MUNICH -- General Motors' manufacturing boss in Europe, Eric Stevens, is one of the two trustees that will run Opel/Vauxhall until the unit is taken over by Magna International, German wire services said Tuesday.
The other trustee will be Alfred Hagebusch, a partner in the Frankfurt law firm Wellensiek, which specializes in dealing with distressed companies.
Opel, which has taken over most of the assets of GM Europe, will be run by the two trustees, backed by a board of five supervisors, until a deal is finalized for GM to sell a 55 percent stake in the business to a Russian-backed consortium led by Magna.
The trustee board will include two GM executives, two German government appointees and a neutral chairman, Fred Irwin, who heads the American Chamber of Commerce in Frankfurt and is seen as a bridge between the two sides, the Deutsche Presse-Agentur reported, citing government sources in Berlin.
The two trustees will oversee continuing talks with Magna, which aims to take over production of Opel and Vauxhall cars in partnership with Russian bank Sberbank and Russian vehicle maker GAZ.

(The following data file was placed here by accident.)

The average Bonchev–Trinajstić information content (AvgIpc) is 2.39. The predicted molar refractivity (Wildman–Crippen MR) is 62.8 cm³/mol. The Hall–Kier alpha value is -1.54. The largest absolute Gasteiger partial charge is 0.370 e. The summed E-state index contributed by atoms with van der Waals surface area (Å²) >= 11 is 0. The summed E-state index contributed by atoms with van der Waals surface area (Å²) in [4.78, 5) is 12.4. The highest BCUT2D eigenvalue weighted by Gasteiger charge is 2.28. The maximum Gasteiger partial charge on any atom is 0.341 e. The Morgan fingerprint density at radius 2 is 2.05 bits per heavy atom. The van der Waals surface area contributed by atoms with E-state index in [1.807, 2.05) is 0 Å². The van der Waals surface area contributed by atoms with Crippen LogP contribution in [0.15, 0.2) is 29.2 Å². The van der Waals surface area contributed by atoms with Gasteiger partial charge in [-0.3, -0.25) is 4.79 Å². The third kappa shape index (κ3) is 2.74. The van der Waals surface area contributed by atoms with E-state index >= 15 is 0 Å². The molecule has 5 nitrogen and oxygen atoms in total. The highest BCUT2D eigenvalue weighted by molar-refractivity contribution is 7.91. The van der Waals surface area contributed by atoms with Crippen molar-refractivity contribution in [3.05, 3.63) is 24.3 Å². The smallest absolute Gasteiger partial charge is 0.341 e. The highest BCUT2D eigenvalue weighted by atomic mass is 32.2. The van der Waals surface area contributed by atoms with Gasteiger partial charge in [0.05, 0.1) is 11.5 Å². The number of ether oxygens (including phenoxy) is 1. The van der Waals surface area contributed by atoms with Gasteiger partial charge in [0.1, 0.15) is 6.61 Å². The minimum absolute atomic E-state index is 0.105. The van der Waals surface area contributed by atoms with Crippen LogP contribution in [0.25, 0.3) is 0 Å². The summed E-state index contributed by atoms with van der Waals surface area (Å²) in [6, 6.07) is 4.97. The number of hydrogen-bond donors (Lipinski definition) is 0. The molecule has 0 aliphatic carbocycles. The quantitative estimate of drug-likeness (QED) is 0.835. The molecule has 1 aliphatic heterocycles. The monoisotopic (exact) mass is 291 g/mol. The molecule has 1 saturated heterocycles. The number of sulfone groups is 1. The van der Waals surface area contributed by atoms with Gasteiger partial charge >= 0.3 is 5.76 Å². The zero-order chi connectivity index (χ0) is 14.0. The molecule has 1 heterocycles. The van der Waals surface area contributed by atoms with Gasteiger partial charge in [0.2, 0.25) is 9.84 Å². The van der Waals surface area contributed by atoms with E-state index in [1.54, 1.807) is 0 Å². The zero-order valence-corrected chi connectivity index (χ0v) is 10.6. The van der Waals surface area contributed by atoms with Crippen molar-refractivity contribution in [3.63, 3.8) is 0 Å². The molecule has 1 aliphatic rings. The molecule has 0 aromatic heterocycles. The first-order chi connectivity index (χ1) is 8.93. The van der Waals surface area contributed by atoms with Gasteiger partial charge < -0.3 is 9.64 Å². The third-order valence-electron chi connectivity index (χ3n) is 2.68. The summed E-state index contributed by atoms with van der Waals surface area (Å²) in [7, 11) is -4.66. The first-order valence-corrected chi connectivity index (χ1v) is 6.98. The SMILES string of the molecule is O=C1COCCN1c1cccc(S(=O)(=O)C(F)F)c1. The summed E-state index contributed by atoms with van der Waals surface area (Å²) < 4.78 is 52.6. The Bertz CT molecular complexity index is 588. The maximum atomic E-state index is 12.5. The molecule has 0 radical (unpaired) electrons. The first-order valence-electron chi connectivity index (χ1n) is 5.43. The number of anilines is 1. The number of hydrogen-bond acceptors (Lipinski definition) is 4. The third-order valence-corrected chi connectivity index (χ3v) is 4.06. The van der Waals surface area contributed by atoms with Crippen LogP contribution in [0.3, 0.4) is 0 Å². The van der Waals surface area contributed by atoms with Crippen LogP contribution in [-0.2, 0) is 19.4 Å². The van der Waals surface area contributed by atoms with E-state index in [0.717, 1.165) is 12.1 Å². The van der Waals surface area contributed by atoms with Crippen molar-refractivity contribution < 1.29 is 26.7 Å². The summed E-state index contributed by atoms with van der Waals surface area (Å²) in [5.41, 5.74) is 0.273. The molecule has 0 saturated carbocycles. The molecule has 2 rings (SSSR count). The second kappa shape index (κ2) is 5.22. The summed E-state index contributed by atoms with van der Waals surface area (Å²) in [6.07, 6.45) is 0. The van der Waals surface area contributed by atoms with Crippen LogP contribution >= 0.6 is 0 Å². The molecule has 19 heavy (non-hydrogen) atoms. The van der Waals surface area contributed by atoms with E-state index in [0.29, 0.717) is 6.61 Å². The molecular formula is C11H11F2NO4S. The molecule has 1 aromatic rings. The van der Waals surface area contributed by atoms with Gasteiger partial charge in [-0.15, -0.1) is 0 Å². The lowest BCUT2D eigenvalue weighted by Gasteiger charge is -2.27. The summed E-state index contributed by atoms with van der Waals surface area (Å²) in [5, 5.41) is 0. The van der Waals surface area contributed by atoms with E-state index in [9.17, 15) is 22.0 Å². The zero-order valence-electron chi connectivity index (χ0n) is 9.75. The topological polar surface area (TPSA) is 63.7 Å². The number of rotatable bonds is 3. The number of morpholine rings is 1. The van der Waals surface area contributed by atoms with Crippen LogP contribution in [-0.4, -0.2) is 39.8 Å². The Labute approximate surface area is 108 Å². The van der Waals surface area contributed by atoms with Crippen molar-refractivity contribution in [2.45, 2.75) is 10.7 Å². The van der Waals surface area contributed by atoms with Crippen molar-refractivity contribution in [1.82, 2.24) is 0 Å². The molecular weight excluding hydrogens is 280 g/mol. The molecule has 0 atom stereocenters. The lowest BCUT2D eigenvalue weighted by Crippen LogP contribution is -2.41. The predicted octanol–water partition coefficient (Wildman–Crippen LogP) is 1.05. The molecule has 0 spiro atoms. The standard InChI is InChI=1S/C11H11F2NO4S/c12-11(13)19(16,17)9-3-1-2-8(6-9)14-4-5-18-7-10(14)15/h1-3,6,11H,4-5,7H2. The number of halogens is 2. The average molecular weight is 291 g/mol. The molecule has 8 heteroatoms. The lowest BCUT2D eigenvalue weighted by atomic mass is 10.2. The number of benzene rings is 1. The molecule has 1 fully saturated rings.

Hagebusch, Stevens and the board would together constitute a trust under German law, with fundamental decisions taken by the board.
Stevens has been head of GM Europe's manufacturing since January 2006. The American executive joined GM in 1978.
On Saturday, Germany approved a last-minute deal to keep Opel afloat if parent GM declared bankruptcy.
Berlin agreed to provide 1.5 billion euros of bridge financing while GM negotiates a stake sale to Magna and Sberbank. The government also pledged to give Opel 4.5 billion euros of credit guarantees once the sale is completed.